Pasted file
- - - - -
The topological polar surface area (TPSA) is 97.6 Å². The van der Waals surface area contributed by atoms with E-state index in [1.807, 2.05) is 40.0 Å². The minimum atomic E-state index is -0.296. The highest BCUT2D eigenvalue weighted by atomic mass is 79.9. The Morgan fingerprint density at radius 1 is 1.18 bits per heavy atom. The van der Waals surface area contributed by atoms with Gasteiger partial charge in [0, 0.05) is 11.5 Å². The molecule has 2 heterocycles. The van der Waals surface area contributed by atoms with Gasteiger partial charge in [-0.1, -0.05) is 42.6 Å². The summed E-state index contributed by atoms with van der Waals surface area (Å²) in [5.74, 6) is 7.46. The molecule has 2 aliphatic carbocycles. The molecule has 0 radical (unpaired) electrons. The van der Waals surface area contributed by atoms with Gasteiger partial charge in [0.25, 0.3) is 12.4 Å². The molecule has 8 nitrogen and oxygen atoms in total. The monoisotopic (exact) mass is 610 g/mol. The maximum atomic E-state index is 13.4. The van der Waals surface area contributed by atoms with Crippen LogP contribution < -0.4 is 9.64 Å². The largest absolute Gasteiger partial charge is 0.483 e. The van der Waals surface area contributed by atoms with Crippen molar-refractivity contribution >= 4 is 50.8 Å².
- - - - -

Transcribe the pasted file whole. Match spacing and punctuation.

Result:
The topological polar surface area (TPSA) is 97.6 Å². The van der Waals surface area contributed by atoms with E-state index in [1.807, 2.05) is 40.0 Å². The minimum atomic E-state index is -0.296. The highest BCUT2D eigenvalue weighted by atomic mass is 79.9. The Morgan fingerprint density at radius 1 is 1.18 bits per heavy atom. The van der Waals surface area contributed by atoms with Gasteiger partial charge in [0, 0.05) is 11.5 Å². The molecule has 2 heterocycles. The van der Waals surface area contributed by atoms with Gasteiger partial charge in [-0.1, -0.05) is 42.6 Å². The summed E-state index contributed by atoms with van der Waals surface area (Å²) in [5.74, 6) is 7.46. The molecule has 2 aliphatic carbocycles. The molecule has 0 radical (unpaired) electrons. The van der Waals surface area contributed by atoms with Gasteiger partial charge in [0.25, 0.3) is 12.4 Å². The molecule has 8 nitrogen and oxygen atoms in total. The monoisotopic (exact) mass is 610 g/mol. The maximum atomic E-state index is 13.4. The van der Waals surface area contributed by atoms with Crippen LogP contribution < -0.4 is 9.64 Å². The largest absolute Gasteiger partial charge is 0.483 e. The van der Waals surface area contributed by atoms with Crippen molar-refractivity contribution >= 4 is 50.8 Å².